Early in the course, I took about 30 minutes out of a lecture to present the exercise to the students, as follows:
I would like you to imagine that you are all inhabitants of the planet Zog. Zog is remarkably similar to the Earth in every way. For example, the astronomers of Zog have all the same telescope facilities that we have.
There is only one difference: the universe of Zog has a quite different cosmology to our universe. Your task, over the next few weeks, will be to figure out what the cosmology of Zog's universe really is. I've invented a detailed, self-consistent cosmology for Zog. Your task is to discover it.
I then show a computer presentation (included with the Web links below), describing the night sky of Zog. This has no Milky Way and no galaxies. Instead it has such novel features as the Greater and Lesser Milkstains, the Northern and Southern Blue Spots with their jets, and the fuzzballs. All these are features of the fake cosmology I had devised. This presentation was made available to the students on the web.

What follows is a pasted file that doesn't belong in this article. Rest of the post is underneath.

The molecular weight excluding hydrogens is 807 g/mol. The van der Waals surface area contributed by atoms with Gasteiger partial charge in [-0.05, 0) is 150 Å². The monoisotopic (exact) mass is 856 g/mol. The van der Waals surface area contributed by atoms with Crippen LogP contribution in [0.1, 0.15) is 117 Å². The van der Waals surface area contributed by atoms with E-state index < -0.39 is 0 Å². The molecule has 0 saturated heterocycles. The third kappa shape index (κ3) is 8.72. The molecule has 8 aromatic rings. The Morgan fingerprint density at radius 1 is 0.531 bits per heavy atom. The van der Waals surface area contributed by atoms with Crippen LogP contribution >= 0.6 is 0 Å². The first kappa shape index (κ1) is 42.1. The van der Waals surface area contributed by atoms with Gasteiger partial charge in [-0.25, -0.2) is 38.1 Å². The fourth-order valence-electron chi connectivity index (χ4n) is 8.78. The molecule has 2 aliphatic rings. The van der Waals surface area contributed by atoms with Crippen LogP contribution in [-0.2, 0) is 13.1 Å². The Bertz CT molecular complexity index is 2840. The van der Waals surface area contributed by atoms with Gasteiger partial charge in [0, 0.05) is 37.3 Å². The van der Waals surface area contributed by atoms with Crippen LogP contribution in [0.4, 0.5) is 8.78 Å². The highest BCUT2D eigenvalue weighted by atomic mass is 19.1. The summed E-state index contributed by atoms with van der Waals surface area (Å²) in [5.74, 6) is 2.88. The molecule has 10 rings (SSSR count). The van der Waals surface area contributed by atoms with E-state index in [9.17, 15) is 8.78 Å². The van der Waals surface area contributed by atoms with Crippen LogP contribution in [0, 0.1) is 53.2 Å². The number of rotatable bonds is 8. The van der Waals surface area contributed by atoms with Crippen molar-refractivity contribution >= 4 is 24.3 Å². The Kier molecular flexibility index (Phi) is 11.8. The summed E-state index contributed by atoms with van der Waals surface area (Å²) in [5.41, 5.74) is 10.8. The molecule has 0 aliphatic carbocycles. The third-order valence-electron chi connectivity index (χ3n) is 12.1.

Your should divide yourselves up into groups of about three people, and talk through what you have just learned. At present, you do not know anything like enough to figure out the cosmology of Zog's universe. Just as earthly astronomers did, you will have to make some new observations to figure things out.
Once you are in your groups, try and figure out some observations that will help unravel the mystery of this universe. The techniques you are learning about in this course, by which we learned about our universe, should give you somewhere to start. Remember: you have all the telescope facilities of Earth at your disposal. You can coordinate your observations between groups to avoid overlaps, if you wish.
One week from now, you should send me your proposed observations. If they are technically feasible, I will calculate what you would observe, fake the appropriate data and put them on-line for the whole class to see.
You will then have two weeks to mull over this data, and come up with a second set of observations. I will fake the data from these new observations, and once again place them on-line.
You will then have a further two weeks to consider all this data, work out a cosmology for this universe, and write it up in your groups. Your write-up should describe both the cosmology you have deduced, but more importantly the process whereby you arrived at this conclusion.